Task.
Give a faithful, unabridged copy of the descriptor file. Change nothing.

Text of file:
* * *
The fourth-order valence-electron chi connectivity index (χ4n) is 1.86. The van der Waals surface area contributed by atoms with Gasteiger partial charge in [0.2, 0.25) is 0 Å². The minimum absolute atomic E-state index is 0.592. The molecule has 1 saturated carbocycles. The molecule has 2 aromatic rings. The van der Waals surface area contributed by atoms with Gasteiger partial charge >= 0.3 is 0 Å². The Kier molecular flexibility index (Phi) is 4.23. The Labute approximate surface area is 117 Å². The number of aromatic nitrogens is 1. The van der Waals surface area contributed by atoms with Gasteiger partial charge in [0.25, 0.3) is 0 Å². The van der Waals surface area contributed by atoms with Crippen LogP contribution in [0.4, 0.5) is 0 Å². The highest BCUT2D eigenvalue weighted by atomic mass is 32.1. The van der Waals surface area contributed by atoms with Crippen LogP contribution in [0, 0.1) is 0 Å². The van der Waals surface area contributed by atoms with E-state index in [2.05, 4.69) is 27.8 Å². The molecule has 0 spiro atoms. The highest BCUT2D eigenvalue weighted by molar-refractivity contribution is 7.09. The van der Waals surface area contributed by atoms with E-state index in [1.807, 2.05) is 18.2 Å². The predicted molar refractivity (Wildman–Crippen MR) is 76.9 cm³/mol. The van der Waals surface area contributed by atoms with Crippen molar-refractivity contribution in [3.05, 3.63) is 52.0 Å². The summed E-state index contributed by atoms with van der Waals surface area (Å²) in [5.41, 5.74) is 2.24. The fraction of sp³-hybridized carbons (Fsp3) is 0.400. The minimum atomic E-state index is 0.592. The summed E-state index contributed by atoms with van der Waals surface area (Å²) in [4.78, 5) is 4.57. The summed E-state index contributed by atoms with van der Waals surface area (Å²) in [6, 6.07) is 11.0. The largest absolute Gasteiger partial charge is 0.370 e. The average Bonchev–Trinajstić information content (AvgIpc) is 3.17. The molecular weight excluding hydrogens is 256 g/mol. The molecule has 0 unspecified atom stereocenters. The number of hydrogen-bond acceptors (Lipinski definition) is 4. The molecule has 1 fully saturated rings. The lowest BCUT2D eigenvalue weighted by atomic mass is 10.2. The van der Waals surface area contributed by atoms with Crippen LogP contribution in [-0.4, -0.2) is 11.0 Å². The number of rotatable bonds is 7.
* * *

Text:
The fourth-order valence-electron chi connectivity index (χ4n) is 1.86. The van der Waals surface area contributed by atoms with Gasteiger partial charge in [0.2, 0.25) is 0 Å². The minimum absolute atomic E-state index is 0.592. The molecule has 1 saturated carbocycles. The molecule has 2 aromatic rings. The van der Waals surface area contributed by atoms with Gasteiger partial charge >= 0.3 is 0 Å². The Kier molecular flexibility index (Phi) is 4.23. The Labute approximate surface area is 117 Å². The number of aromatic nitrogens is 1. The van der Waals surface area contributed by atoms with Gasteiger partial charge in [0.25, 0.3) is 0 Å². The van der Waals surface area contributed by atoms with Crippen LogP contribution in [0.4, 0.5) is 0 Å². The highest BCUT2D eigenvalue weighted by atomic mass is 32.1. The van der Waals surface area contributed by atoms with Crippen LogP contribution in [0, 0.1) is 0 Å². The van der Waals surface area contributed by atoms with E-state index in [2.05, 4.69) is 27.8 Å². The molecule has 0 spiro atoms. The highest BCUT2D eigenvalue weighted by molar-refractivity contribution is 7.09. The van der Waals surface area contributed by atoms with E-state index in [1.807, 2.05) is 18.2 Å². The predicted molar refractivity (Wildman–Crippen MR) is 76.9 cm³/mol. The van der Waals surface area contributed by atoms with Crippen molar-refractivity contribution in [3.05, 3.63) is 52.0 Å². The summed E-state index contributed by atoms with van der Waals surface area (Å²) in [5.41, 5.74) is 2.24. The fraction of sp³-hybridized carbons (Fsp3) is 0.400. The minimum atomic E-state index is 0.592. The summed E-state index contributed by atoms with van der Waals surface area (Å²) in [4.78, 5) is 4.57. The summed E-state index contributed by atoms with van der Waals surface area (Å²) in [6, 6.07) is 11.0. The largest absolute Gasteiger partial charge is 0.370 e. The average Bonchev–Trinajstić information content (AvgIpc) is 3.17. The molecular weight excluding hydrogens is 256 g/mol. The molecule has 0 unspecified atom stereocenters. The number of hydrogen-bond acceptors (Lipinski definition) is 4. The molecule has 1 fully saturated rings. The lowest BCUT2D eigenvalue weighted by atomic mass is 10.2. The van der Waals surface area contributed by atoms with Crippen LogP contribution in [-0.4, -0.2) is 11.0 Å². The number of rotatable bonds is 7.